I'm a relative novice at electronics, I've done some guitar stripboard projects and things like that, and I'm currently making some modifications to an old synthesizer. I've done a few of the mods sucessfully, but I think the instructions I got for one of them are wrong, and I'm not sure what to do.

I was going to get into the sonic details but realized it's not necessary to answer the question. I have two separate circuits, and I want to add a parallel resistor to each, and toggle both circuits at the same time. One position would put the parallel resistor in the circuit, the other just leaves the original resistor. The instructions call for a DPDT ON-ON switch. The drawing is here, in the first post: https://forum.moogmusic.com/viewtopic.php?f=1&t=22856&start=30

I did it as he suggested, it's not giving me the expected sound. When I contacted the guy who did it, he said he never actually did one like that, so he wasn't sure it was correct. Am I supposed to wire this differently than what he had indicated? I almost feel like something should go on the bottom two posts.


  • 1
    \$\begingroup\$ Could you explain a bit what you are really trying to do? So you have an existing circuit where these 120k resistors exist and then you want to connect in parallel to these the 169k? Because in this drawing in the other post, the 169k are connected in series. \$\endgroup\$ – nickagian Jun 7 '17 at 6:20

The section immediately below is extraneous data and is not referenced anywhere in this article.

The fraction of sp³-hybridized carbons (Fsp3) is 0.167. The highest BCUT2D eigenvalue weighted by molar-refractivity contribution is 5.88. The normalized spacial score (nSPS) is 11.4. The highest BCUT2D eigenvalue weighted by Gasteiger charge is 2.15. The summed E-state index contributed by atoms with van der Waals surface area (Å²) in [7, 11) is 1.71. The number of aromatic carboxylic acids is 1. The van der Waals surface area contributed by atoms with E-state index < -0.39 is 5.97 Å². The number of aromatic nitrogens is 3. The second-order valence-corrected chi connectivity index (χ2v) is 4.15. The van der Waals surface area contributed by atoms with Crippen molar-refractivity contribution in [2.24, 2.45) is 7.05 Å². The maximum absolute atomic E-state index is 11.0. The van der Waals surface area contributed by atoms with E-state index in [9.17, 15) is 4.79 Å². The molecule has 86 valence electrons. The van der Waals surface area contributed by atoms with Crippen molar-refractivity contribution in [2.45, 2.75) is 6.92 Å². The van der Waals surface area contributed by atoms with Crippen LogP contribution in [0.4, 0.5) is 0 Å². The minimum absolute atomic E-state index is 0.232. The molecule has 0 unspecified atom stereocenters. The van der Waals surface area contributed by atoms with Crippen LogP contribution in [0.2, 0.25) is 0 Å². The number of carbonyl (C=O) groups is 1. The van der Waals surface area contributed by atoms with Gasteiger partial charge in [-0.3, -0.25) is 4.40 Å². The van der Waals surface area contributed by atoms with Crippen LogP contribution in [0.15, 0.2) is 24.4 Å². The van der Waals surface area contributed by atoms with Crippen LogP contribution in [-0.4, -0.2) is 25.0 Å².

The diagram shown on the link provided does place the 169k resistors in parallel with the original 120k resistors.

If it is not working for you, either you made a wiring error or the author of the link was incorrect about the effect of the paralleled resistors.

| improve this answer | |
  • \$\begingroup\$ Actually, i think he was wrong. I took the switch out and tried wiring the 169k right to the resistor, and it still did the same thing. I've since also heard from another person on the forum that he was definitely wrong. Thank you for the response. \$\endgroup\$ – JD Ryan Jun 8 '17 at 14:15

Your Answer

By clicking “Post Your Answer”, you agree to our terms of service, privacy policy and cookie policy

Not the answer you're looking for? Browse other questions tagged or ask your own question.